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The Spanish government built the Fortress Isabel II on La Mola of Maˇ between 1848 and 1875. At that time France and Great Britain were disputing control of the Mediterranean and the port of Maˇ was a strategical point needing protection. The defensive polygonal construction soon became out-dated due to the technical advancements in artillery systems of the age. For that reason the defensive system was reconsidered and a series of coastal batteries were set up away from the walled fortification. During the Second Republic, the Vickers cannons were installed, two of which can still be visited at La Mola.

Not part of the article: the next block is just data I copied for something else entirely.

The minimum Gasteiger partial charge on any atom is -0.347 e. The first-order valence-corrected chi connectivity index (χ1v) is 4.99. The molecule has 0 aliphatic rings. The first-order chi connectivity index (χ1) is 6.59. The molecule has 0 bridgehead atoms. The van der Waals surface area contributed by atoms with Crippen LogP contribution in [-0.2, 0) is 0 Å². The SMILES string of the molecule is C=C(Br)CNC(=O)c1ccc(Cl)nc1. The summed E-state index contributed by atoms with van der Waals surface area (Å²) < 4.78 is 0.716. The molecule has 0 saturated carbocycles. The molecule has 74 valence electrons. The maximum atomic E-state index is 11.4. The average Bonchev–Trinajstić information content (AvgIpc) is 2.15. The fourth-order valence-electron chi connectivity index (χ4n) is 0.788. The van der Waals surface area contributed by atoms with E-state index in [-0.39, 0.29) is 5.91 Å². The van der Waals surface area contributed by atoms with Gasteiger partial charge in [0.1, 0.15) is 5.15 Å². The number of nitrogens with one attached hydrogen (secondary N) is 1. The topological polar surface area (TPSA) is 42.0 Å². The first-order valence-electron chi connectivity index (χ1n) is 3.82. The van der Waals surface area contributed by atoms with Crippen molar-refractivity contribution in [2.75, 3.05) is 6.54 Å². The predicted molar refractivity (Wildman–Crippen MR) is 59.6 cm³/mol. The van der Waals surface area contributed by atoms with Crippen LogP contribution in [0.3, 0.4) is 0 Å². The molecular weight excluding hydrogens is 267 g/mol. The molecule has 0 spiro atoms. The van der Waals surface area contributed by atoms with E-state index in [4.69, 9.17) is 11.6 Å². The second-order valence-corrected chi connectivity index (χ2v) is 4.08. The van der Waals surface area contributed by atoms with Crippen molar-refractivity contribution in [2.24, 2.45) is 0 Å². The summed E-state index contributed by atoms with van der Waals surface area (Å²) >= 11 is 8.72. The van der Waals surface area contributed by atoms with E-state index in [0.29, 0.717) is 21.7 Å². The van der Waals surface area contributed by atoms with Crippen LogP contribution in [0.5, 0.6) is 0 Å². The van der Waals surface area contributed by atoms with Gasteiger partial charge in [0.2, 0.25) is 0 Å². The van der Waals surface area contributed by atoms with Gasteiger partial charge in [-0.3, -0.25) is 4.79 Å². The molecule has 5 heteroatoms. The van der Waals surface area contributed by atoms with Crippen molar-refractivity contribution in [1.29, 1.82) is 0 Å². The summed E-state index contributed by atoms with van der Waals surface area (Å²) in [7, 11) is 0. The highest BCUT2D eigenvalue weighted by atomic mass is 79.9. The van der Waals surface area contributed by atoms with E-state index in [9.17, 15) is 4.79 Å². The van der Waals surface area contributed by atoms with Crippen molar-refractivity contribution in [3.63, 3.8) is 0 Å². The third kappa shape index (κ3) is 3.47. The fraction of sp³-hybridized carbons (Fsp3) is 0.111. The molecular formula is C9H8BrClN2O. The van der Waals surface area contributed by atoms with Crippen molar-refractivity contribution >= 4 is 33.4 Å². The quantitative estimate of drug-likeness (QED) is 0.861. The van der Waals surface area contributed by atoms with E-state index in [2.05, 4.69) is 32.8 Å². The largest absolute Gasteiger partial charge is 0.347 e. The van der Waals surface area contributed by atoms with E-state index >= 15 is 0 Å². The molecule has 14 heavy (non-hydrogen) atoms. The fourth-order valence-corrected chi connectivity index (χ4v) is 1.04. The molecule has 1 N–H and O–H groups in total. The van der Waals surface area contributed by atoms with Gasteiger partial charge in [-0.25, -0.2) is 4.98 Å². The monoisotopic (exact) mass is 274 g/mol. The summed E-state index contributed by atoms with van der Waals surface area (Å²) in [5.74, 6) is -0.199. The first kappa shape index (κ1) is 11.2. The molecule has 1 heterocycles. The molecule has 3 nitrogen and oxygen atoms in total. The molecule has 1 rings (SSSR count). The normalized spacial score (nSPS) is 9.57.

The fortress, situated in an extraordinarily beautiful spot, is one of the best examples of late 19th Century military architecture. In the first place, there is the deep dry moat, with its salients and recesses that go from the north coast to the cove called Clot de La Mola. The main entrance to the fortress, the Queen's Gate, has a complex defensive structure based on fusiliers from a series of galleries with loop-holes and on other defensive constructions. Also worth stressing are the underground galleries, the 390 metres long loop-holed gallery, the hornworks, the Princess Tower, the Queen's Water Cistern, the prison and other buildings.